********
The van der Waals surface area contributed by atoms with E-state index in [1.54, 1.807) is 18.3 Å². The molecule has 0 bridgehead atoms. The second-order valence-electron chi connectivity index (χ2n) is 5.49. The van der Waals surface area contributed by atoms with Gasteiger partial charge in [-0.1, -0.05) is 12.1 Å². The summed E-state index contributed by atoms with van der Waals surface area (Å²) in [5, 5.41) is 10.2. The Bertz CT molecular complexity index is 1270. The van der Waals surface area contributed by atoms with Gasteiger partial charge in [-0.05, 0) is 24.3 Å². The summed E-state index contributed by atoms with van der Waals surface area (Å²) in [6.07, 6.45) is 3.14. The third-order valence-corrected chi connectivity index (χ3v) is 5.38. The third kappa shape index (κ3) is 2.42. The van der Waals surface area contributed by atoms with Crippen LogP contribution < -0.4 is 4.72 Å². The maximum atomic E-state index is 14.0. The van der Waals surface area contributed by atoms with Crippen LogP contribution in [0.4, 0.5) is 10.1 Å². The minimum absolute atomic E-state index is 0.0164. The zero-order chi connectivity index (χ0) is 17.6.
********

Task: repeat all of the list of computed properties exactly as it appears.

The van der Waals surface area contributed by atoms with E-state index in [1.54, 1.807) is 18.3 Å². The molecule has 0 bridgehead atoms. The second-order valence-electron chi connectivity index (χ2n) is 5.49. The van der Waals surface area contributed by atoms with Gasteiger partial charge in [-0.1, -0.05) is 12.1 Å². The summed E-state index contributed by atoms with van der Waals surface area (Å²) in [5, 5.41) is 10.2. The Bertz CT molecular complexity index is 1270. The van der Waals surface area contributed by atoms with Gasteiger partial charge in [-0.05, 0) is 24.3 Å². The summed E-state index contributed by atoms with van der Waals surface area (Å²) in [6.07, 6.45) is 3.14. The third-order valence-corrected chi connectivity index (χ3v) is 5.38. The third kappa shape index (κ3) is 2.42. The van der Waals surface area contributed by atoms with Crippen LogP contribution < -0.4 is 4.72 Å². The maximum atomic E-state index is 14.0. The van der Waals surface area contributed by atoms with Crippen LogP contribution in [0.4, 0.5) is 10.1 Å². The minimum absolute atomic E-state index is 0.0164. The zero-order chi connectivity index (χ0) is 17.6.